Sleater-Kinney Take on Sheds (Live @ The Mann Center, 8/22)

Sometimes it just takes a pandemic…  For me, it took a pandemic to give a fair shake to what I’ve been calling Sleater-Kinney 2.0.  Sure, Dig Me Out and...

Sometimes it just takes a pandemic…  For me, it took a pandemic to give a fair shake to what I’ve been calling Sleater-Kinney 2.0.  Sure, Dig Me Out and One Beat soundtracked much of my coolest years, and I’d seen the riot grrrl, power trio numerous times at the 9:30 Club and the Trocadero before their hiatus in 2006.  But after not making the cut for their ultra-exclusive guestlist at Union Transfer on their 2015 reunion tour, I kind of stopped worrying about them.  And after longtime drummer Janet Weiss left in 2019, I let them comfortably drift off my radar…  However, more than a year into the pandemic and since I’d been to a concert, when the rescheduled dates of their “It’s Time [double headlining shed] Tour” with Wilco were still set to go, I decided to revisit these heroines of my youth…  And it was the right decision…

Although seeing Corin [Tucker] and Carrie [Brownstein], accompanied by a four-piece backing band, play a 75-minute set in a 14,000-capacity outdoor venue — most famous for sold out shows from the likes of Dave Matthews, Phish, and The Lumineers – was not the ideal situation to experience the band who wrote “I Wanna Be Your Joey Ramone,” they did not disappoint, putting on likely the best pandemic show the City of Brotherly Love and Sisterly Affection has seen yet.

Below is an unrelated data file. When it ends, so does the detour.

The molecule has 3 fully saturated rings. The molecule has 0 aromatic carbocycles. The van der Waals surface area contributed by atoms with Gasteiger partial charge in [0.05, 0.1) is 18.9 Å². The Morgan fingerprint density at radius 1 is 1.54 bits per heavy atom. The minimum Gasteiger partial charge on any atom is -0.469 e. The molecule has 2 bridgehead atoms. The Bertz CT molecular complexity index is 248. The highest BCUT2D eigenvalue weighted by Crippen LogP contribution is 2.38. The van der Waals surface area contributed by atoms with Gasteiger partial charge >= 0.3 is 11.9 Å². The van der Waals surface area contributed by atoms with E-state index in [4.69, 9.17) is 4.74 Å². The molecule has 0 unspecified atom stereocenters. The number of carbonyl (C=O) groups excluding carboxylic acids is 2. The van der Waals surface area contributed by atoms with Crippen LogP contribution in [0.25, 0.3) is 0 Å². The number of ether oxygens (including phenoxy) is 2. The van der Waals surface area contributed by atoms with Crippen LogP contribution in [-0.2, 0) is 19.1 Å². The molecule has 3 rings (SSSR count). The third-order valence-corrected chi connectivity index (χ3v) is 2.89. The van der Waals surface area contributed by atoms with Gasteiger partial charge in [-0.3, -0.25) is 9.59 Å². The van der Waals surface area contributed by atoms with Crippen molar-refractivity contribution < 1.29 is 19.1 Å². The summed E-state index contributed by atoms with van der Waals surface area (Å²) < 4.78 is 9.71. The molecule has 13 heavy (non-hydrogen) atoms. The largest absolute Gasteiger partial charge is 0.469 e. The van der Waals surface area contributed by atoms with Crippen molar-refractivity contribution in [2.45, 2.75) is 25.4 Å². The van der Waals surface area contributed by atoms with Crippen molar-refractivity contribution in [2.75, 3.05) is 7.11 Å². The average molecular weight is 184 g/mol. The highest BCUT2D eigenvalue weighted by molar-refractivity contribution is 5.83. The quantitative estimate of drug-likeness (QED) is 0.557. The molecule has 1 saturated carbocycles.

I’ve spent the last month or so familiarizing myself with SK’s post-reunion material (2015’s No Cities to Love, 2019’s The Center Won’t Hold, and Path of Wellness, released June 11th), which comprised the vast majority of the set.  And, while I still have to attest to the Kill Rock Stars years housing the brunt of their best work, their latest albums have seamlessly woven together their riot grrrl punk roots with a kind of shed-filling power pop that gives them a kind of Who/Jam aesthetic for the 21st century… which kinda seems to be what they had been hopefully heading toward for years…

No Cities to Love’s “A New Wave” could have been an outtake from the hyper-quirky and super-sing-along-able All Hands on the Bad One; The Center Won’t Hold’s “Hurry on Home” is a more playful, sassy, and danceable take on the protest punk of One Beat; and Paths of Wellness’ “Worry With You” is perhaps the best “Rock N’ Roll” song to come out all pandemic, like what the Dazed and Confused kids would groove to, had they been dropped in 21st century Portland.  The highlights of the set, however, tended to be the tracks off of The Woods, the band’s final studio album the first time around and seeming blueprint for their second go-round, including singles “Entertain” and “Jumpers” which have been dying to headline sheds and arenas since they dropped in 2005 (and also attest to the band’s true, pure, and deep connection with Pearl Jam).

*Thank you, Joe Noel, for providing the above video, which I’m more than happy to take down, if you’d rather us not use it.

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During the day Izzy Cihak teaches transgression, subversion, and revolution at Temple University. At night he haunts Philthy's best venues to cover worthwhile acts for Philthy Mag. Morrissey is everything to him and, in their own heads, all of his friends see themselves as Zooey Deschanel.